Discussed Problems

Aside from the usual "How do you say?" questions, which usually get swift answers, although a few remain, e.g. "left" and "right", there have been few topics of ongoing concern. The chief (maybe the only) has been the problem of big numbers, which, in this case, means numbers larger than two (or maybe five). Toki pona has only two number words, wan, one, and tu, two. Larger numbers -- when not relegated to mute, many -- are expressed additively: tu wan, three, tu tu, four, and so on. The use of luka, hand, arm, for five is common but officially condemned. Many solutions have been proposed (other means of constructing new numbers to represent multiplication as well as addition, place notation in a trinary number system -- ala, not, doing for zero, adding more number words), but none decisvely accepted. In writing, the temporary solution has been to take normal decimal number strings as names, but this cannot be carried over to oral use. The official position is that large numbers are not needed for the simple life that toki pona serves. But the pressure to date things and pay bills, keeps intruding.


Toki pona is a fun language: it is easy to learn and become fairly competent in in a short time (some say a day, some a week); it takes somewhat longer to feel comfortable in and to manipulate the very loose meanings of words of the language -- and probably even longer to regularly understand other people's manipulations. It gives rise to amusing expressions almost automatically: soweli li lili, the critter is small (or the critters are few). It has a surprisingly large range of practical use, maybe not philosophy (but translations of Dao De Jing are often interesting, even insightful) nor rocket science, but everyday life. Up to a point, that point being just where numbers come in, as noted above -- and, in today's world, that point is fairly early. Perhaps it fares better as a guide away from complexity (including numbers) and to a simpler life.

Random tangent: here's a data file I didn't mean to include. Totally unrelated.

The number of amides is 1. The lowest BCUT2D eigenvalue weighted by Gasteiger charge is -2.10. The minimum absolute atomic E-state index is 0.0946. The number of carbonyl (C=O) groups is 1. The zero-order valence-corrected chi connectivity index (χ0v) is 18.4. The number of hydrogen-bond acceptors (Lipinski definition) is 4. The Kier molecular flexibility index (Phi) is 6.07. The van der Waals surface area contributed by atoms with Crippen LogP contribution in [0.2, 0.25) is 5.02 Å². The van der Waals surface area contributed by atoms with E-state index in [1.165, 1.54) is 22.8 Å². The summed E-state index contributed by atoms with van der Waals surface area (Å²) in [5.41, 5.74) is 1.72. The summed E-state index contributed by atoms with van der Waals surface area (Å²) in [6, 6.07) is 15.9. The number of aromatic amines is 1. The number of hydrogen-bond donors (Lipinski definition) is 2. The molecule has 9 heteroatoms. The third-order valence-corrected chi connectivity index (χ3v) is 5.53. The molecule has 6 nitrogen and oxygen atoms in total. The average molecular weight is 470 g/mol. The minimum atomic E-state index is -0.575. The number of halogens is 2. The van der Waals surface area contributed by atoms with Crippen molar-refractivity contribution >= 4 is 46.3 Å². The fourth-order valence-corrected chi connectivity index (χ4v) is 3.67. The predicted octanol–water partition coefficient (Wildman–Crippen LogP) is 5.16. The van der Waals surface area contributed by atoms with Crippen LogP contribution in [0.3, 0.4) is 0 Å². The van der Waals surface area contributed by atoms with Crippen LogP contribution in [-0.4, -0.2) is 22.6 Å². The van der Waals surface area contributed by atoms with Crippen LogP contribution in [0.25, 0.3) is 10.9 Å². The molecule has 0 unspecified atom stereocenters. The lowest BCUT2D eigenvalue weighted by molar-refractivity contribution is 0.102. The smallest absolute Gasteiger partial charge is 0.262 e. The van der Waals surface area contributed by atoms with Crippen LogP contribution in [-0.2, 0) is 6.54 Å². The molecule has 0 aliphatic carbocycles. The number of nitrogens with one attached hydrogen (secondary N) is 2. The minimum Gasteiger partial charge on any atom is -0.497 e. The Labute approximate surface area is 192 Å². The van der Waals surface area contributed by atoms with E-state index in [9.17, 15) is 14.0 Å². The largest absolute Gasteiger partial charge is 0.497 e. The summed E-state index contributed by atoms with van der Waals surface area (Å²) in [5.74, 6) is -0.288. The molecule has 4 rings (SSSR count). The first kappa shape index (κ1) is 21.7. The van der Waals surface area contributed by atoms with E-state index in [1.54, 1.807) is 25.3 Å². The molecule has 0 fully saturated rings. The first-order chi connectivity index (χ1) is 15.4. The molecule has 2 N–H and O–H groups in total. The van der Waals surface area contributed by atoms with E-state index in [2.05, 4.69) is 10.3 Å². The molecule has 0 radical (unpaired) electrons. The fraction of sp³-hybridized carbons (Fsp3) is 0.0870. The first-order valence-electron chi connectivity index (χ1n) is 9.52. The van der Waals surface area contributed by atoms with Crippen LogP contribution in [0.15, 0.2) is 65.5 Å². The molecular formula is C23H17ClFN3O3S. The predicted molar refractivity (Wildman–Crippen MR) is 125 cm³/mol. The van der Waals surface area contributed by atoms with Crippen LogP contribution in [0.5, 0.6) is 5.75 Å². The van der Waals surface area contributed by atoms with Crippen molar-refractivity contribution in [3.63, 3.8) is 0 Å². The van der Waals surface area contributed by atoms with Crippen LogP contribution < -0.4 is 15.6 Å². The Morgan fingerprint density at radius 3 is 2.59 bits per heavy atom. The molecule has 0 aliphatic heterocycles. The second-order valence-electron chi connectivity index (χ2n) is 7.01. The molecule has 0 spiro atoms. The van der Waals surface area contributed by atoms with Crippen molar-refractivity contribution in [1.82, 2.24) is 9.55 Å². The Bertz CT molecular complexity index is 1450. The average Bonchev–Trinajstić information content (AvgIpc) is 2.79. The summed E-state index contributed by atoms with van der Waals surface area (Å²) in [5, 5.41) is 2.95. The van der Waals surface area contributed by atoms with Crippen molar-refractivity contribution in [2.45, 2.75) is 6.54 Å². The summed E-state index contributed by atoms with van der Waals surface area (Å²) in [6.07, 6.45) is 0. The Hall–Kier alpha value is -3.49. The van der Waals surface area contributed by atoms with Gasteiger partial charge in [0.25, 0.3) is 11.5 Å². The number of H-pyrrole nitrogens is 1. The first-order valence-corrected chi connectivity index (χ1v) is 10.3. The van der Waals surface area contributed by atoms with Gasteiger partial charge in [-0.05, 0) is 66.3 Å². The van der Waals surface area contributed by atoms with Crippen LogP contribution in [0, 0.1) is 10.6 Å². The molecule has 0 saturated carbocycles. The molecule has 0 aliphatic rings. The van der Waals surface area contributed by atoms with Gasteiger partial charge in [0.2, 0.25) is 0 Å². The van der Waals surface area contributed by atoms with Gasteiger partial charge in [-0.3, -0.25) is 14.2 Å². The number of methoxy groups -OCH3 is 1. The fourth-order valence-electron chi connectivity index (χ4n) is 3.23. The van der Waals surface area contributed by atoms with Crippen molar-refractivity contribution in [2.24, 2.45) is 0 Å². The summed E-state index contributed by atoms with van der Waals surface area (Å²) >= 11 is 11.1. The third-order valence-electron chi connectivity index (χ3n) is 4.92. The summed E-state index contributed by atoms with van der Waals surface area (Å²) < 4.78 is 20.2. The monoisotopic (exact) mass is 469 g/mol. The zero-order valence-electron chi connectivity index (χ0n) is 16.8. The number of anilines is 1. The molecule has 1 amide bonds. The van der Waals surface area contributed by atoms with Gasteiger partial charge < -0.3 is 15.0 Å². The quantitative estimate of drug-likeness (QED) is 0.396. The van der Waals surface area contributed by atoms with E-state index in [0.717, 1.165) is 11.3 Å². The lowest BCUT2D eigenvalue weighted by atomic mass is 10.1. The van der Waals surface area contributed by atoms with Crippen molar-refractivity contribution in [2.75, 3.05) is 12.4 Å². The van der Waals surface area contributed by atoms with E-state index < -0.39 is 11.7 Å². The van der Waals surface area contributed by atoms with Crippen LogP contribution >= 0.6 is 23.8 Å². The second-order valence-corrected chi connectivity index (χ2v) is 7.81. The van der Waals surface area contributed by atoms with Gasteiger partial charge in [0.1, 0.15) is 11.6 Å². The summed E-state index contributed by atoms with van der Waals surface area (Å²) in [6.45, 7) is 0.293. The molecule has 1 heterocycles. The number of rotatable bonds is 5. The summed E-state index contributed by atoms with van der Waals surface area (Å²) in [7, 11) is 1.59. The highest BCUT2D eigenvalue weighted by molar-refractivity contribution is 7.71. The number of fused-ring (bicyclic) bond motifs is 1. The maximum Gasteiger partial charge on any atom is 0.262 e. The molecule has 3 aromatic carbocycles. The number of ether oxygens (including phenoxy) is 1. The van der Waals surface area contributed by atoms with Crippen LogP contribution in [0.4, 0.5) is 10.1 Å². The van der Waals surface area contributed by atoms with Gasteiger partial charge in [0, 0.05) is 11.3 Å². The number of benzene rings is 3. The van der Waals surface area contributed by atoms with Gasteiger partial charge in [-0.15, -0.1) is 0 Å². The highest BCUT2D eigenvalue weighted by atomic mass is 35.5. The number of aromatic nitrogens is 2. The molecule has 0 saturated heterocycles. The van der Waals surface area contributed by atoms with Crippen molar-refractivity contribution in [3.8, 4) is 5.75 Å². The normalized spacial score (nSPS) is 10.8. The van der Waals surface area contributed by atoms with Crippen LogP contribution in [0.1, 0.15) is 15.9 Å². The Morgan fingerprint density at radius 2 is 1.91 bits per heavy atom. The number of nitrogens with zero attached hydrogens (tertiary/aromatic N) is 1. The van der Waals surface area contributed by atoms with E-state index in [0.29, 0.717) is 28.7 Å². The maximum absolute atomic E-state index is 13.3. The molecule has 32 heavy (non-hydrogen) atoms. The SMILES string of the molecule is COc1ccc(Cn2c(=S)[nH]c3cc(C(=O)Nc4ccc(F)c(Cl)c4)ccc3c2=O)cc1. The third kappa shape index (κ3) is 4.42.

As for its intended purposes, it gets mixed score. Here are the negative notes, to be weighed against the language's charm and the possible indifference to particular goals.

It is probably not minimal, for all that it is small. NSM gets by with only 70 or so words, though with a broader range of sentence types. One can easily imagine reducing the phonology further (doing away with m, for example, or reducing the vowel inventory to i-a-u) but not much. NSM again claims to have a dodge around conditional sentences and some fairly easy tricks would surely do for most cases ("Imagine that ... . In that case ... .") The complexity of the words could also be reduced -- dropping three-syllabled ones, for example.

It fails as a model for pidgin languages precisely because it doesn't allow one to tend to one's pidgin. Business is about numbers in countless ways and so the lack of such numbers is a block that every real pidgin overcomes somehow (a look at how might be useful here).

As for putting a positive spin, it has to be noted that the limited vocabulary has only one word for good but two for bad, a word for disaster but none for success, one for dead but none for alive, war but no peace. Of course these concepts can be expressed, but only by non-simple forms, phrases, not words.

Nor is it very Daoist or other simple life pattern as generally understood. It has, for starters, a word for money and for shop, two of the major marks of non-simplicity, usually. On the other hand, it has no words for some tools for the simple life, a digging stick or a hoe, say (from the Daoist side). Perhaps this simple life is to be lived withn the context of the modern world -- in but not of -- and so the basic tools are a computer and a fast internet connection. But then the numbers come up again (

As for clarifying ideas by restating them in simple terms, the toki-ponists have demonstrated considerable ingenuity in expressing fairly complex terms with this vocabulary, but whether this really reduction rather than cover, is difficult to say. Nor is it at all clear that the vocabulary given is up to the task when we come to more complex problems -- emotions and personal relationships, say. The vocabulary seems to be an idiosyncratic selection, not based on any kind of scientific study -- unlike NSM or even the Swadesh list, though these are designed for different puurposes.